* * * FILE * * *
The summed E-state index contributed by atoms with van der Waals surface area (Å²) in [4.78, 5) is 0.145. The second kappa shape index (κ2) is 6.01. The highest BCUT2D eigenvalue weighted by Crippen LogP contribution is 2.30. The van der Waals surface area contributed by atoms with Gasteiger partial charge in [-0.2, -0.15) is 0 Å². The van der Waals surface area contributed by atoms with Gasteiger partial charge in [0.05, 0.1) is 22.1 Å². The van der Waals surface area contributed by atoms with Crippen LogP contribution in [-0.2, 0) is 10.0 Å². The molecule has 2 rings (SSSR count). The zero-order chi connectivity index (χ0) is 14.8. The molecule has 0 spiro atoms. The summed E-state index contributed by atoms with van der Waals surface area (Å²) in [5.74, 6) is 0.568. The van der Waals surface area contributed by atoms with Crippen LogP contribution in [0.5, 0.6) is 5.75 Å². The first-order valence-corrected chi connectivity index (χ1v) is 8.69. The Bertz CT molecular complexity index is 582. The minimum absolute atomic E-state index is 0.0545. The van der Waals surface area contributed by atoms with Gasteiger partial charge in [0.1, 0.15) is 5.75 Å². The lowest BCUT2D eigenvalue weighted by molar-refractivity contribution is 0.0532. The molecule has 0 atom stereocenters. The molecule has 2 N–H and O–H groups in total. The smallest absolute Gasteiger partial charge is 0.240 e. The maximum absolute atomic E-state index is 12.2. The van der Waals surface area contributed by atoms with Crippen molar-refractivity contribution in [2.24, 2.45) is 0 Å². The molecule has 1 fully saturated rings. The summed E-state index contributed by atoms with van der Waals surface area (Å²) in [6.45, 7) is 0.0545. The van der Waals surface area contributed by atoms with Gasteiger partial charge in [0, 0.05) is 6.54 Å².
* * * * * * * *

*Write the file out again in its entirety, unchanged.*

The summed E-state index contributed by atoms with van der Waals surface area (Å²) in [4.78, 5) is 0.145. The second kappa shape index (κ2) is 6.01. The highest BCUT2D eigenvalue weighted by Crippen LogP contribution is 2.30. The van der Waals surface area contributed by atoms with Gasteiger partial charge in [-0.2, -0.15) is 0 Å². The van der Waals surface area contributed by atoms with Gasteiger partial charge in [0.05, 0.1) is 22.1 Å². The van der Waals surface area contributed by atoms with Crippen LogP contribution in [-0.2, 0) is 10.0 Å². The molecule has 2 rings (SSSR count). The zero-order chi connectivity index (χ0) is 14.8. The molecule has 0 spiro atoms. The summed E-state index contributed by atoms with van der Waals surface area (Å²) in [5.74, 6) is 0.568. The van der Waals surface area contributed by atoms with Crippen LogP contribution in [0.5, 0.6) is 5.75 Å². The first-order valence-corrected chi connectivity index (χ1v) is 8.69. The Bertz CT molecular complexity index is 582. The minimum absolute atomic E-state index is 0.0545. The van der Waals surface area contributed by atoms with Gasteiger partial charge in [0.1, 0.15) is 5.75 Å². The lowest BCUT2D eigenvalue weighted by molar-refractivity contribution is 0.0532. The molecule has 0 atom stereocenters. The molecule has 2 N–H and O–H groups in total. The smallest absolute Gasteiger partial charge is 0.240 e. The maximum absolute atomic E-state index is 12.2. The van der Waals surface area contributed by atoms with Crippen molar-refractivity contribution in [2.24, 2.45) is 0 Å². The molecule has 1 fully saturated rings. The summed E-state index contributed by atoms with van der Waals surface area (Å²) in [6.45, 7) is 0.0545. The van der Waals surface area contributed by atoms with Gasteiger partial charge in [0, 0.05) is 6.54 Å².